Wednesday, October 1, 2014

My Writing Process

1. What Are You Working On in the Moment?
I do not like to talk about WIPs unless I am with my immediate family, a very patient muse or two and my critique group (who are probably sick to death of what I am working on!) Part of my writing process is figuring out what it is I am trying to do.  I need to work out what the story is about, what the character wants and what the character needs to overcome. Right now, I am revising a YA novel that is about that moment in life when your friends are everything. I also have an MG novel in the making that is getting a first chapter makeover.

2. How Do You Think Your Work Differs From Other Writer's In Your Genre?

I think the difference is regional. I have not strayed far in my sense of place when telling a story. Every tale is centered in a place I have lived, where I knew the community and felt the vibe. There are not that many other contemporary novels set in Wisconsin (save our homeboy Michael Perry and "The Art of Fielding"). I also think my stories have an element of the unexpected. Often when I read a book, even a good book, I have a sense of where the story is going. I am often surprised by my own work, even after the dozens of readings.

3. Why Do You Write What You Write?

I write when I feel compelled to tell a story. There is always a theme, or a feeling, or a general sense of discontent that needs to be translated into an entertaining story. Very often, I am inspired by people. Everyone has a story if you take the time to listen. Life is interesting!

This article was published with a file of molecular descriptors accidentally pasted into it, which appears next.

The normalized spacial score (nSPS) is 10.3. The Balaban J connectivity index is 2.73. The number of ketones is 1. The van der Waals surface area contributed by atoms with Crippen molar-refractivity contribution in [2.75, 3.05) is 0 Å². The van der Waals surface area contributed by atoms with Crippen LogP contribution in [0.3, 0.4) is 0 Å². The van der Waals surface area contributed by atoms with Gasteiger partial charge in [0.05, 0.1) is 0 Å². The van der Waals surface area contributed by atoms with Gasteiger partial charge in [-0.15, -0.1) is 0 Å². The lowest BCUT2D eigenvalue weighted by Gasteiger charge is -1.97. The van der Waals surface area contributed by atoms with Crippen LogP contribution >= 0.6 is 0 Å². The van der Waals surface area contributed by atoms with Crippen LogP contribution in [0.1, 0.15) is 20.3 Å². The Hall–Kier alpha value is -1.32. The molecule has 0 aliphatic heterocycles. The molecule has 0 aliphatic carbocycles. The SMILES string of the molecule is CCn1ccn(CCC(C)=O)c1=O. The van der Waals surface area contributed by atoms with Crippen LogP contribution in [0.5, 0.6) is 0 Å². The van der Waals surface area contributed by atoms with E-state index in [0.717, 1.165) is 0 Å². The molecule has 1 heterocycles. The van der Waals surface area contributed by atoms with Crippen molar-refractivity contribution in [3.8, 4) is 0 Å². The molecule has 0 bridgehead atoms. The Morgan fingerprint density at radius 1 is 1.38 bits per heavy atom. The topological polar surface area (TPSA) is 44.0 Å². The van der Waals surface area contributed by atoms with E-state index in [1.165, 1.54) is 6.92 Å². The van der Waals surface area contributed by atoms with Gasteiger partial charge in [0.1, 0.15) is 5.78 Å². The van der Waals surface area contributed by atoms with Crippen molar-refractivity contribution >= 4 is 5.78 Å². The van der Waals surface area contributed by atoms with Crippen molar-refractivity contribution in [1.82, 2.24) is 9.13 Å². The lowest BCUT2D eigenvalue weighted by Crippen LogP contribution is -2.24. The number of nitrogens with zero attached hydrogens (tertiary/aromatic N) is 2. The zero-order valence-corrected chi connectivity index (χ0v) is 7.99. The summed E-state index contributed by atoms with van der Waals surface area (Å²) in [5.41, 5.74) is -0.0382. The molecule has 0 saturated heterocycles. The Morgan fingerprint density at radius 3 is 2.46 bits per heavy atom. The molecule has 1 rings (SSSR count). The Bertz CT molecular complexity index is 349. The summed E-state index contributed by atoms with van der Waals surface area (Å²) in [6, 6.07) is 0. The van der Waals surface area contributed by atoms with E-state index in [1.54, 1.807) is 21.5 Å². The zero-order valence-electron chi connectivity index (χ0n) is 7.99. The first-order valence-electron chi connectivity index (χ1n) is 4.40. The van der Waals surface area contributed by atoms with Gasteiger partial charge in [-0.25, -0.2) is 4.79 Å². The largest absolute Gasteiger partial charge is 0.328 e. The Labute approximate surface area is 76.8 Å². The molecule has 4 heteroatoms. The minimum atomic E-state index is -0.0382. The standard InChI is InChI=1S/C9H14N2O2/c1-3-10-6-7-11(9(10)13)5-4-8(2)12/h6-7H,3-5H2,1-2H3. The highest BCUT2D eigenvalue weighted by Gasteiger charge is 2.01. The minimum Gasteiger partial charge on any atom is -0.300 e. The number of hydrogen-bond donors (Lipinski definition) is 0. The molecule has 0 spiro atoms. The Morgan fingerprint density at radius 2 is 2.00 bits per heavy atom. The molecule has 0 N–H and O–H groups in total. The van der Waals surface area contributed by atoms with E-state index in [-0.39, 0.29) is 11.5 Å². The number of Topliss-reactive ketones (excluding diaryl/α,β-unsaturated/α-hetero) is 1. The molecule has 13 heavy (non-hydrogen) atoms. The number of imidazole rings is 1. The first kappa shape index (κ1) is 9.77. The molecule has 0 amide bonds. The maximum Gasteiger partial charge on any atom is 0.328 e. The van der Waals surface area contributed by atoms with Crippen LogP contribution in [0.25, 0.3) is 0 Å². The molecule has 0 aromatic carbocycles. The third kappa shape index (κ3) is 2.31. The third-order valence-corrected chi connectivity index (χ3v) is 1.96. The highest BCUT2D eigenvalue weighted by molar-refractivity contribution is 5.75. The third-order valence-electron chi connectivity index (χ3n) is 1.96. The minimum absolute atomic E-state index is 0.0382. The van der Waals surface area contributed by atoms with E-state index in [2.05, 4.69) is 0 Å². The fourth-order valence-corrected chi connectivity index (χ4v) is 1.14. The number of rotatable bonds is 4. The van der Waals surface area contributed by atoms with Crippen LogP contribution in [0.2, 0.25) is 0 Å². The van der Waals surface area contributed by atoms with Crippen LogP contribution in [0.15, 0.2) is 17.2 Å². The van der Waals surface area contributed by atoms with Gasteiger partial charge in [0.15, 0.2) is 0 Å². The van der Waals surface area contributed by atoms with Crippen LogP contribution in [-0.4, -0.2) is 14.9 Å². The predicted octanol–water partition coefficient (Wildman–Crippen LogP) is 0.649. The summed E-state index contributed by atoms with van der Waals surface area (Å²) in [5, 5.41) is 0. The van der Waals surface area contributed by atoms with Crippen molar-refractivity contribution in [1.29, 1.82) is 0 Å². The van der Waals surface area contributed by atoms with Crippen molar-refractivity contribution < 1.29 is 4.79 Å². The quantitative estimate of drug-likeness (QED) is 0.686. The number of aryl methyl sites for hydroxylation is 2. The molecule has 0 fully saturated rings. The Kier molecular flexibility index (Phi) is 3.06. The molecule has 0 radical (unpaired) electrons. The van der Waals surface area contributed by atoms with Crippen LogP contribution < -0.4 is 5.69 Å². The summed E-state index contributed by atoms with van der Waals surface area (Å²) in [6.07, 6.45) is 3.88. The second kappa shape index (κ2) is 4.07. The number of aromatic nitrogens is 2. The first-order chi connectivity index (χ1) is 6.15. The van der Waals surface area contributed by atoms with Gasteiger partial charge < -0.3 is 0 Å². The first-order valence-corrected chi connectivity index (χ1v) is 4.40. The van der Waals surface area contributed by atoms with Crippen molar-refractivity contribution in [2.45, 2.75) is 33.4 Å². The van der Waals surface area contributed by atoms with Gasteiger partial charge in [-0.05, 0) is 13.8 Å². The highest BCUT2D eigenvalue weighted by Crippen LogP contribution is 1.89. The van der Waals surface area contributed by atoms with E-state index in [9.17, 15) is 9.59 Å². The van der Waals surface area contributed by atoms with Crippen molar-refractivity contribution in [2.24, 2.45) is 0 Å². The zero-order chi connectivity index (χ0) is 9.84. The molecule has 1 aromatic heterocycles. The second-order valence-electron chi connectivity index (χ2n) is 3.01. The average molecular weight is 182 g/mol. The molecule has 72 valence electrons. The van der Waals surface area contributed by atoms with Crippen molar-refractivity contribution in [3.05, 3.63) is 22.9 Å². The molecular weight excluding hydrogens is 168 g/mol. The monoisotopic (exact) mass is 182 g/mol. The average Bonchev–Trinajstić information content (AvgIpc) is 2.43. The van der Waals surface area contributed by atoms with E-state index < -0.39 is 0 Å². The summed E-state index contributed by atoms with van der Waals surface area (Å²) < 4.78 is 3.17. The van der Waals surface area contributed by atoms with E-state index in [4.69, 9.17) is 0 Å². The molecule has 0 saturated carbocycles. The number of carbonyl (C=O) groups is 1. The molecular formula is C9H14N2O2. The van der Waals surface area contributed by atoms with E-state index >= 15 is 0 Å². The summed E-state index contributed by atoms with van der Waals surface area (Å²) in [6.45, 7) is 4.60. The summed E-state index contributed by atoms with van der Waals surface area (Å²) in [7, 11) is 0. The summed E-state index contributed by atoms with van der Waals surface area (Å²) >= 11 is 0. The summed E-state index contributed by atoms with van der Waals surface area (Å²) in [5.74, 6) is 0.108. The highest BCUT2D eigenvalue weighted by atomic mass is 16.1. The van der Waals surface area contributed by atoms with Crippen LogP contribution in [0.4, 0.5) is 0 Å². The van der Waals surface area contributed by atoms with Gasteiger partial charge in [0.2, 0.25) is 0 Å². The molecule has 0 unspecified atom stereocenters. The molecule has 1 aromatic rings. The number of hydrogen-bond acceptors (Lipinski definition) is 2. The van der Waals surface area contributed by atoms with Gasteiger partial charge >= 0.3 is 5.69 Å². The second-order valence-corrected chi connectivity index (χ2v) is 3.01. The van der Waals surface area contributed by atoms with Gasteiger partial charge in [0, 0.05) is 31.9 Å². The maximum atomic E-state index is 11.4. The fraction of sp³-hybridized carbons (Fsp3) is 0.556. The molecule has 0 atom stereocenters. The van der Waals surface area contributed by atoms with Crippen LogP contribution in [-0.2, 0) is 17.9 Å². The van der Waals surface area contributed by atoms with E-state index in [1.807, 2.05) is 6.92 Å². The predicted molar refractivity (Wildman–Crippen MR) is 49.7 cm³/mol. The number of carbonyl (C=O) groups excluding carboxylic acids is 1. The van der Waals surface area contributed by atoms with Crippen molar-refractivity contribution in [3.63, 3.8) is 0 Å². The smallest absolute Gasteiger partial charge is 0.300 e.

4. What is Your Writing Process, And How Does It Work?

When I get an idea, I start doing a lot of research. I start a notebook to take as many notes of facts as I can. My background is in journalism, so I tend to investigate before I write. I read a lot of books with the same themes/characters/etc.... I investigate what I am trying to accomplish. I research my main character's problems and learn about quirks, behaviors, trends, perhaps even the science with that specific problem.

Once I feel I have a grasp of the facts, I start to explore the fiction side, starting with the character and his/her problem and his/her goals. I put together a rough outline and start writing. It doesn't always go as planned, but sometimes it does.

I sit on drafts for months and months and do multiple rewrites/revisions. This is where I feel I put in the most work. I may have a problem with that, but I want them to be perfect. There is a cadence to a well written story that carries the reader along. If I can achieve a cadence that carries me, I know I've got it and the first time reader would have an even more amazing experience.

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